This is Part Two of a four-part series on How to Negotiate with Chinese Companies. Part One is here. In this post, I discuss three more negotiating techniques commonly used by Chinese companies when negotiating against foreign companies.
Death by a thousand cuts. The Chinese company is presented with a carefully drafted written contract. The Chinese company responds with a reasonable number of objections to the contract. The foreign company and the Chinese company negotiate on these issues and reach resolution. The foreign company naturally assumes that the negotiation process is complete and expects the next steps will be to execute and then implement the contract.
Instead, the Chinese company puts forth a brand new set of contract objections. The parties again negotiate and again reach resolution. The foreign company again assumes that the next steps will be to execute and implement the contract. But the Chinese company returns yet again with a new list of contract objections, including objections to some of the matters already decided upon in the previous rounds of negotiation.
If the Chinese side has been forced to concede on important matters, this death by a thousand cuts tactic will likely continue until the Chinese side gets what it wanted from the beginning.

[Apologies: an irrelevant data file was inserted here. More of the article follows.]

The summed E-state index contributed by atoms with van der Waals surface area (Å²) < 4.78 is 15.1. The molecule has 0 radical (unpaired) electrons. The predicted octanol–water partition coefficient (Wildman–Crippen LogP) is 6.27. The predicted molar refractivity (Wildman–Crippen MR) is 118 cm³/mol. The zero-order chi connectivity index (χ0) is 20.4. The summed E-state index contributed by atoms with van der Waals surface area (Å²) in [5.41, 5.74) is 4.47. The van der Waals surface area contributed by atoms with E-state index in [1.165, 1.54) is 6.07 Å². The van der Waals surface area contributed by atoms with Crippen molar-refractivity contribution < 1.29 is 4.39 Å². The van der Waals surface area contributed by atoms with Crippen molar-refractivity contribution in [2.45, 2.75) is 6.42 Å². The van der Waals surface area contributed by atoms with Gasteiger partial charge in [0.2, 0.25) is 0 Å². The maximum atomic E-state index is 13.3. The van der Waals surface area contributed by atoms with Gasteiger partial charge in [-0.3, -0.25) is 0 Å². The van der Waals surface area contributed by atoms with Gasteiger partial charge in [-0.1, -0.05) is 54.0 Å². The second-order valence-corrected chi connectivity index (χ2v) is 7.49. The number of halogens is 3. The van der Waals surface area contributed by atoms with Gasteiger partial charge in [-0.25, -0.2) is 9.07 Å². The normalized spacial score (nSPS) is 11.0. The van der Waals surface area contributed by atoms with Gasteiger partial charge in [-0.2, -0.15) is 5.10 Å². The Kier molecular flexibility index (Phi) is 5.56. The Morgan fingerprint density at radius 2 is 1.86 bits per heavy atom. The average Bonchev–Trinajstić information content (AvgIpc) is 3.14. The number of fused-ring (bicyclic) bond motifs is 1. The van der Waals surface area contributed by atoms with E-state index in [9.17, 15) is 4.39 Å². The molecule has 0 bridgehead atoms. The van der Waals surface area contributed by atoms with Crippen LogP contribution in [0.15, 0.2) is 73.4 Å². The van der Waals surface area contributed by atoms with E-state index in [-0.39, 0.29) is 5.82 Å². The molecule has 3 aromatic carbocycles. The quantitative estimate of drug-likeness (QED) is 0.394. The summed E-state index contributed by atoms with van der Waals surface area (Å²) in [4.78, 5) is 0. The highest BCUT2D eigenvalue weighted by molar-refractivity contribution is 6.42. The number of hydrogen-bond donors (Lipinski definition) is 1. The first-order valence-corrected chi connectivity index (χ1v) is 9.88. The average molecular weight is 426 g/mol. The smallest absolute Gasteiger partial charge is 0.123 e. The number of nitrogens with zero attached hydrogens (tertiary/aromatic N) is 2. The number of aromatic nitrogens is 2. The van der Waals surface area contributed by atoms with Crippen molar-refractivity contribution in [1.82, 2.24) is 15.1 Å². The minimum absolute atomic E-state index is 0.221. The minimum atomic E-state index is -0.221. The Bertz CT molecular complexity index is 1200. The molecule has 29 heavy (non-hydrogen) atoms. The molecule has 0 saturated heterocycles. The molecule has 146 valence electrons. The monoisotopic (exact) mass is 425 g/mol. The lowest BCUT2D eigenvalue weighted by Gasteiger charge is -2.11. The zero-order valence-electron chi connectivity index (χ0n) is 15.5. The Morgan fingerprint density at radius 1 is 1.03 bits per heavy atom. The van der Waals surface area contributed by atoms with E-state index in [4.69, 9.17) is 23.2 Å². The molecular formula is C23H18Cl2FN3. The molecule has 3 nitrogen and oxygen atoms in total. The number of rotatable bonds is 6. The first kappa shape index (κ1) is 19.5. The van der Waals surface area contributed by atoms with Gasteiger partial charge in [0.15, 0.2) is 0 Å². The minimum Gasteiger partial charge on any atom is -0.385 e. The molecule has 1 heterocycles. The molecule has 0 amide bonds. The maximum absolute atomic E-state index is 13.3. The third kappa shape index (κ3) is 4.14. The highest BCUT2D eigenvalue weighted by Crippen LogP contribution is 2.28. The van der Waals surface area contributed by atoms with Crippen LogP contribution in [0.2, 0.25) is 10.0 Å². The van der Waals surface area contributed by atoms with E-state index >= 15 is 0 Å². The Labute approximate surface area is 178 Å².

In negotiating the initial objections from the Chinese side, the foreign side will usually have made concessions that weakened its position, all as part of the normal negotiating give and take and all done on the assumption that both sides would be making concessions to consummate the deal. However, when the Chinese company comes back with new demands, it has already extracted concessions from the foreign side and it is now seeking additional concessions.
The Chinese company engages in this tactic to wear down the foreign company to that point that it concedes on important points to get the deal done. The Chinese negotiators are often quite clever at mixing important issues together with trivial issues and hiding important changes with seemingly minor changes in wording. Fatigue and changing negotiation staff from the foreign side can allow these matters to slip through at the very end of the negotiation process.
The foreign negotiator can usually avoid death by a thousand cuts by being firm with the Chinese side. At the beginning of the negotiations, the Chinese side should be told in writing and in Chinese that it has only one chance to comment so it should make sure that all of its comments and objections are included in its first communication. The Chinese side typically ignores this rule and will still come up with additional comments even after having been told that they will be ignored. The way to deal with this is to live up to your own commitment by telling the Chinese side to “take it or leave it.” Many times the Chinese side will will abandon a deal that would be good for both sides just because it cannot tolerate not forcing the last remaining concession from the foreign side of the deal. The foreign side has to conduct its own rational analysis of the situation and determine whether it makes sense at this point to achieve final resolution by conceding on several minor issues, giving the Chinese side the impression that it has won the battle.